It took me several years after Columbia to come to grips with this point. I kept looking outward for the external cues—what did others expect of me? what was the “right” next move?—and when I found those cues, I usually followed them. But then something happened. In 1972, after I finished law school, I was studying at the Stanford Behavioral Sciences Center, where I came to know Dr. Bruno Bettleheim, a brilliant, if controversial, child psychologist. At the end of the year, when I was about to go on a traveling fellowship to study abroad, Bettleheim said to me: “Joel, you do so well with others, now maybe you can use the next year to learn to do well with yourself.” In other words, stop looking for the cues, and start searching for who you are and what you want.
For me, that was a game-changer. While it hasn’t always been easy, I’ve learned to live the life I want. Time and again, that’s led me to leave a world that had become secure to take on new challenges. In other words, to move out of my comfort zone.
A few years after Stanford, I began working in a law firm where I was soon making more money than I thought was possible. And, yet, I left to start my own firm, to focus on the legal issues I thought important and to train young lawyers as I thought best. I made far less money but spent 13 amazing years there, during which I also started teaching law at Georgetown on a part-time basis, something else I loved doing.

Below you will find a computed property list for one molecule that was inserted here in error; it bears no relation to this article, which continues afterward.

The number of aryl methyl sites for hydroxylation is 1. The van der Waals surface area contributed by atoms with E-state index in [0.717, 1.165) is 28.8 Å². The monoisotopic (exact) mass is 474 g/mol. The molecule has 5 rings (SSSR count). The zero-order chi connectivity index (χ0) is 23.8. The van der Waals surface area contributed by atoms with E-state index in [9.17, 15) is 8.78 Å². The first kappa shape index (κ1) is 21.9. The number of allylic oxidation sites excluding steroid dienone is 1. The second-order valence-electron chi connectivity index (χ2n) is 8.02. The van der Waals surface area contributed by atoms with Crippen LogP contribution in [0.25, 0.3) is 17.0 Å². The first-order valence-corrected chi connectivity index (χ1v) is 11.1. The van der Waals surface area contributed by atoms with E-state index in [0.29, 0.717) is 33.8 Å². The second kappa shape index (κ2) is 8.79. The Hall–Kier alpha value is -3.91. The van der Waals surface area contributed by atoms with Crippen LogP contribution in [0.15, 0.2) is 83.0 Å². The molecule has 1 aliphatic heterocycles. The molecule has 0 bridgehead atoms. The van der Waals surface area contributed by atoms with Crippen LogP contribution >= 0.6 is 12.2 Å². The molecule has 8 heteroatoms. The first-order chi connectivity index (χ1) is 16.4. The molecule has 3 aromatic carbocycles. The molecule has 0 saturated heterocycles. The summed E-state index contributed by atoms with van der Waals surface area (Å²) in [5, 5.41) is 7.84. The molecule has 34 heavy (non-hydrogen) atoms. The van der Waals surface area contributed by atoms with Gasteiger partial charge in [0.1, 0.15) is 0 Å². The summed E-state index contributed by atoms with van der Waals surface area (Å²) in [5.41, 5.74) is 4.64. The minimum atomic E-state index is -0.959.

I interrupted that work when, unexpectedly, President Clinton asked me to be his Deputy White House Counsel after Vincent Foster’s tragic suicide. This didn’t seem like my thing—I was a cerebral, appellate lawyer at the time—but I’m thrilled I did it. I learned so much about politics, media, pressure, and how to be a lawyer operating in the midst of all that. That experience helped enable me to do what I do now. And that job also led to my appointment as head of the Antitrust Division of the Department of Justice under President Clinton, where I brought several major lawsuits, including a ground-breaking monopoly challenge to Microsoft. That’s when I first discovered what it was like to become a public figure, also a good preparation for what I do now.
At the end of the Clinton Administration, I decided I had practiced law at the most exciting and rewarding levels and was convinced, at age 54, that it was time for a new beginning. I chose to go into the business world, and was hired as the Chief U.S. officer of the German media and technology company, Bertelsmann. Trust me, that was way out of my comfort zone. But I learned a lot about strategy and management in complex, changing business environments. These skills, too, are critical to the work I now do.